November workshop on offsite construction will focus on truck shippable modules, and how owners can use offsite construction to complete projects on time and on budget.

Using offsite construction contractors can build anything from individual components to an entire building in a different location than the final site. Controlled environments impact everything from scheduling, to efficiency, to safety, to budgeting.

According to the Modular Building Institute, modular construction goes hand in hand with offsite construction – components of the building are constructed offsite, in controlled plant conditions, using the same materials and designed to the same codes – but in half the amount of time. Check out this video of a fast-track schedule hospital that was built in New York City with over 59 modules:

Globally, prefabrication and off-site construction have provided many productivity benefits, including combatting labor shortages and scheduling issues, reducing costs, and increasing quality and safety. According to a recent report, the global modular construction market was valued at approximately USD$111 billion in 2018, and it’s expected to generate around USD$175 billion by 2025.

While popular overseas, prefab and offsite are only now emerging as a trend in the United States; albeit, one to take seriously. As the construction workforce ages and competition for skilled workers increases, companies will need to think outside the box to get projects done – or risk becoming obsolete. “Our industry has a lot of work coming and not a lot of workers, so we have to come up with alternatives of how to address that,” says Mike Brewer, Global Capital Materials Management at Freeport-McMoRan, Inc. “The modular yard seems to be among the best solutions you can look at.”

Mike is Co-Chair of CURT’s Offsite Construction Committee, alongside Bill Lewis, Senior Manager, Projects Construction, Global E&PM, for SABIC. The Committee is in the process of planning its annual Offsite Construction & Modularization Summit, which will be held in Clearwater Beach, Florida on Tuesday, November 6, 2019. This is the third summit CURT will host on this topic, with this year’s theme – Truck Shippable Modules – geared towards overcoming challenges and sharing best practices related to planning, budgeting and executing projects. A secondary theme will look at Complex Process Modules.

Building from these themes, focus will be on all sizes of “truck shippable modules,” and what those working in various industries, including oil and gas, mining, chemical, automotive, pharmaceutical, alternative energy, and food and beverage, need to know about shipping modules to their construction sites.

Topics discussed will include:

  • A keynote presentation directed to construction owners that will be focused on the benefits of truck shippable module solutions.
  • Identifying, planning and managing critical milestones on an offsite / modular project. This presentation will dive into what an owner should look out for as a project progresses, and how milestones are managed on different-sized projects. It will be given by Bill Lewis, SABIC, and Paul Hochi, Worley.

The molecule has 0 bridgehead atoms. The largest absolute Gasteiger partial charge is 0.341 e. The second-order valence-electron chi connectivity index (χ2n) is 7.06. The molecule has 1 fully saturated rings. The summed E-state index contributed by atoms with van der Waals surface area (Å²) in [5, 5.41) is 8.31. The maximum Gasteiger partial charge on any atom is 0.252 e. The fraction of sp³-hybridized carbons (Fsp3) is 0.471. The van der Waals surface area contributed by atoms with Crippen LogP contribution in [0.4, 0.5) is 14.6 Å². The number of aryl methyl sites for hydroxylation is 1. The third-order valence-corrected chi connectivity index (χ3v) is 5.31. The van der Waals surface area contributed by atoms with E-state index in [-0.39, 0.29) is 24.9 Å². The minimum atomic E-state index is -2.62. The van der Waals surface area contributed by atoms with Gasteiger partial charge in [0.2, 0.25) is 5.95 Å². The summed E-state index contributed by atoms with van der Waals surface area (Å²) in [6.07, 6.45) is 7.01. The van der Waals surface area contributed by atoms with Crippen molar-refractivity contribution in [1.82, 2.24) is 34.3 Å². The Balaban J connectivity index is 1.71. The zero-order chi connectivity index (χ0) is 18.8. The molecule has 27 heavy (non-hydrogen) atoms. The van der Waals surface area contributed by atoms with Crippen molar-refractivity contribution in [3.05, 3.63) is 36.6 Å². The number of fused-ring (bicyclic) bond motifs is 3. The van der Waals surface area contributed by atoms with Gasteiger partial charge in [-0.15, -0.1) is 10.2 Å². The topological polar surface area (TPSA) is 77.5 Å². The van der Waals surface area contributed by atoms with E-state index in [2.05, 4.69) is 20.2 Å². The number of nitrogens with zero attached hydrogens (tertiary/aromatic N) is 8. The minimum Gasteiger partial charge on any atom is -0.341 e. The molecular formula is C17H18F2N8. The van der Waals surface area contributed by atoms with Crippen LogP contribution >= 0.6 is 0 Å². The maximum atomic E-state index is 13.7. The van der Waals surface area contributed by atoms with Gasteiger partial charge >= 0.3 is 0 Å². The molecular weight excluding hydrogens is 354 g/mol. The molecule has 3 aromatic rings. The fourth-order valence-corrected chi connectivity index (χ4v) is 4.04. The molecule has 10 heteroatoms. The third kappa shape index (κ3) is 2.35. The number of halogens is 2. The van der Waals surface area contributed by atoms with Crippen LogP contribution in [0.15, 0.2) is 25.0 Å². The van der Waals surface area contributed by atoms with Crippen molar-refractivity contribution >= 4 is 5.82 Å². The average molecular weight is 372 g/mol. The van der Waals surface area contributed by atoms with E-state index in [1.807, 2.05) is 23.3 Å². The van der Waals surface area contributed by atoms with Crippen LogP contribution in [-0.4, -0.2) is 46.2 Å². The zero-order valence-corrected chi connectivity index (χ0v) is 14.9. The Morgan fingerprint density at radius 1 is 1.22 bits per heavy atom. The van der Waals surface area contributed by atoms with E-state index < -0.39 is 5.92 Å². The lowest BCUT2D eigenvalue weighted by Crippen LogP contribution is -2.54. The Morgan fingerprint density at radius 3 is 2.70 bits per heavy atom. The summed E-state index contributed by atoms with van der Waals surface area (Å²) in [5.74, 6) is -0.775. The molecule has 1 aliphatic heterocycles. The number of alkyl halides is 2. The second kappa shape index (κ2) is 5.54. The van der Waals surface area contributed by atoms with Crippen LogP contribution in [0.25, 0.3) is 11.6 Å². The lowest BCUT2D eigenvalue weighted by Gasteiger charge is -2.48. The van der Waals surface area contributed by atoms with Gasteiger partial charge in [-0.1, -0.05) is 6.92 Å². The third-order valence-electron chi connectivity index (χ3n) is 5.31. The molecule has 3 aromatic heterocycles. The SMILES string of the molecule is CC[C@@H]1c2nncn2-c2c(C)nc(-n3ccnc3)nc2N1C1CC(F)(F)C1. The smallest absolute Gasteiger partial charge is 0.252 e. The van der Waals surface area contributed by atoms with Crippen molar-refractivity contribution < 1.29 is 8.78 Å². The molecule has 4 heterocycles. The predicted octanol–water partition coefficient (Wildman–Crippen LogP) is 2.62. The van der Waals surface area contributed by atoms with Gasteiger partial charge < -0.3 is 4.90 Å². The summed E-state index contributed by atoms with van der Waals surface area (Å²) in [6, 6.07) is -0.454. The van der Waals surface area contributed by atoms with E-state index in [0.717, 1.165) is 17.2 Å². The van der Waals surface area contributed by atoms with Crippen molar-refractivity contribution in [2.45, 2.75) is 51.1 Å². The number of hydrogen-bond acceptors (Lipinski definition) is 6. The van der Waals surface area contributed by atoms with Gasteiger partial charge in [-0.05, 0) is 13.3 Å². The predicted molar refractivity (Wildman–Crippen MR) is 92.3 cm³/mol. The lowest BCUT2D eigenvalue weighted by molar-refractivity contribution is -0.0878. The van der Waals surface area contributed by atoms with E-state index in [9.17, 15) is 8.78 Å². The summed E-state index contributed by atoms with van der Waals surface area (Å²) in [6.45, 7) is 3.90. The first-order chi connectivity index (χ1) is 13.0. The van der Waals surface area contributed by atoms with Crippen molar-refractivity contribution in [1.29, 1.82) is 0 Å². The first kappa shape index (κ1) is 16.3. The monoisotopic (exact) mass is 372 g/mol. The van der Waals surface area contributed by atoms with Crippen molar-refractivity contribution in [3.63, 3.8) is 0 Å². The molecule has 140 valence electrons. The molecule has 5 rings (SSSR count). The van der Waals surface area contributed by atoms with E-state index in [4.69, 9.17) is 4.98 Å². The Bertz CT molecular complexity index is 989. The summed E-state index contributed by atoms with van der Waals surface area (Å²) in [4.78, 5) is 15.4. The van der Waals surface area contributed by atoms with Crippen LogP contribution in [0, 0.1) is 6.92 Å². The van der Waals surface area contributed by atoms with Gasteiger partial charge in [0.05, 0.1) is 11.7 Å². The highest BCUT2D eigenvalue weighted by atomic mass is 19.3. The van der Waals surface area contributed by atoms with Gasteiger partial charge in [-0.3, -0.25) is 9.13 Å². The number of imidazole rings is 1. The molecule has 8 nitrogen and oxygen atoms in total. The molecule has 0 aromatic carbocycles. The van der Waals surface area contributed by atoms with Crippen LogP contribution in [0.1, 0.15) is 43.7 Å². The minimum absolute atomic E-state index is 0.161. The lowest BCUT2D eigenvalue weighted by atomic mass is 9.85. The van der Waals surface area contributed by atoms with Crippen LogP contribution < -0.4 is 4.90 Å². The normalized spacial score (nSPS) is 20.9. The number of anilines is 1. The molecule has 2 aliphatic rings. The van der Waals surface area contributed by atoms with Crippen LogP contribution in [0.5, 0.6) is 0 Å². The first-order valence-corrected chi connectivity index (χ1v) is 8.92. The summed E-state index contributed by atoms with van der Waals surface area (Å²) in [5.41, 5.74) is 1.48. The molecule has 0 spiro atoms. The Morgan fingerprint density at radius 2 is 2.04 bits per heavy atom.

• Pre-stressed/pre-cast concrete uses, and its advantages. This session, led by Bob Pool, Alfred Miller Contracting, will include success stories.
  • A presentation on a design assist approach to a truckable modularized utility systems will be given by Brad Hughes, Epsilon Industries Inc.
  • A roundtable discussion on cost certainty and budgeting (in a Q/A format) will be led by Teresa Magnus, Magnus & Co., Inc., and Kevin Shipp, McAbee Construction.
  • Steve Lehew, Chemours, will share how modular construction provides opportunity for “concurrent” offsite and onsite work activities, which results in significant reduction in the overall project schedule.
  • Finally, FMI will present insight from their megatrends research and a high-level FMI/CURT/CII offsite construction study called New Day, New Mindset: Rethinking Offsite Construction.

The Winter 2019 issue of CURT’s magazine The VOICE featured offsite/modularization as its cover story. In that article, Jim Peckham, a retired construction manager, noted that moving work offsite will help companies stay competitive, on schedule and on budget. He says, “The move to modularization, wherever it makes sense to do so, is something that needs to be considered in order to remain competitive in completing projects on schedule and within budget. It is quickly becoming clear that shifting the work offsite is – in many cases –the ideal solution that’s needed to accomplish this.” You can read the full issue here.

There are many benefits to offsite construction, including more projects that are completed on time and on budget with excellent safety records. If your company is interested in learning more about the benefits, you can register for the Offsite Construction & Modularization Summit here. Upon completion of the Workshop day, attendees are eligible for 6 CEU hours.

If you need help registering, or for sponsorship opportunities, contact Ronna DuBro at 513-981-2773, or by email at